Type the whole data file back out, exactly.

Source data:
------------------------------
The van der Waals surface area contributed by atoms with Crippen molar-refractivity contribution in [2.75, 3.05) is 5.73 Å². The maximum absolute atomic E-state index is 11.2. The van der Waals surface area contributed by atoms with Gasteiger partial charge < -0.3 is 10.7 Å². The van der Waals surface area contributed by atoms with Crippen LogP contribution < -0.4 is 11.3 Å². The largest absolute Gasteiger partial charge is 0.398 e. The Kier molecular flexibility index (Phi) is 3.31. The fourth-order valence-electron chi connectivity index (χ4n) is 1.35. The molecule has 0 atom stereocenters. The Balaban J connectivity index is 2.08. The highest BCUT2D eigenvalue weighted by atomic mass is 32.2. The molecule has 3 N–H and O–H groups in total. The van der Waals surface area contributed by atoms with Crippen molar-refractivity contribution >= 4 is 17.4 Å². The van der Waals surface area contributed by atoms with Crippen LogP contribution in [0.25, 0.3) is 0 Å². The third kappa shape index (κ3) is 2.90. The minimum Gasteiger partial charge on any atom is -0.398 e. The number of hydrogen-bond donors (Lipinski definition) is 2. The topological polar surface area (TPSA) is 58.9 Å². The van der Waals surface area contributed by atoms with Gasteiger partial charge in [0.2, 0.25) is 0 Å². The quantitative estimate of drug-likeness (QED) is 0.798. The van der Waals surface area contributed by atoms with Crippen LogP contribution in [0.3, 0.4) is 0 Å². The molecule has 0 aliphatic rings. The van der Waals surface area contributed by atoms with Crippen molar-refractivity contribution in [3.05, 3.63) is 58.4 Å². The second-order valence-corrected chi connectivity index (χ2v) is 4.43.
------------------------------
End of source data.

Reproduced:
The van der Waals surface area contributed by atoms with Crippen molar-refractivity contribution in [2.75, 3.05) is 5.73 Å². The maximum absolute atomic E-state index is 11.2. The van der Waals surface area contributed by atoms with Gasteiger partial charge < -0.3 is 10.7 Å². The van der Waals surface area contributed by atoms with Crippen LogP contribution < -0.4 is 11.3 Å². The largest absolute Gasteiger partial charge is 0.398 e. The Kier molecular flexibility index (Phi) is 3.31. The fourth-order valence-electron chi connectivity index (χ4n) is 1.35. The molecule has 0 atom stereocenters. The Balaban J connectivity index is 2.08. The highest BCUT2D eigenvalue weighted by atomic mass is 32.2. The molecule has 3 N–H and O–H groups in total. The van der Waals surface area contributed by atoms with Crippen molar-refractivity contribution >= 4 is 17.4 Å². The van der Waals surface area contributed by atoms with Crippen LogP contribution in [0.25, 0.3) is 0 Å². The third kappa shape index (κ3) is 2.90. The minimum Gasteiger partial charge on any atom is -0.398 e. The number of hydrogen-bond donors (Lipinski definition) is 2. The topological polar surface area (TPSA) is 58.9 Å². The van der Waals surface area contributed by atoms with Gasteiger partial charge in [0.2, 0.25) is 0 Å². The quantitative estimate of drug-likeness (QED) is 0.798. The van der Waals surface area contributed by atoms with Crippen LogP contribution in [0.3, 0.4) is 0 Å². The molecule has 0 aliphatic rings. The van der Waals surface area contributed by atoms with Crippen molar-refractivity contribution in [3.05, 3.63) is 58.4 Å². The second-order valence-corrected chi connectivity index (χ2v) is 4.43.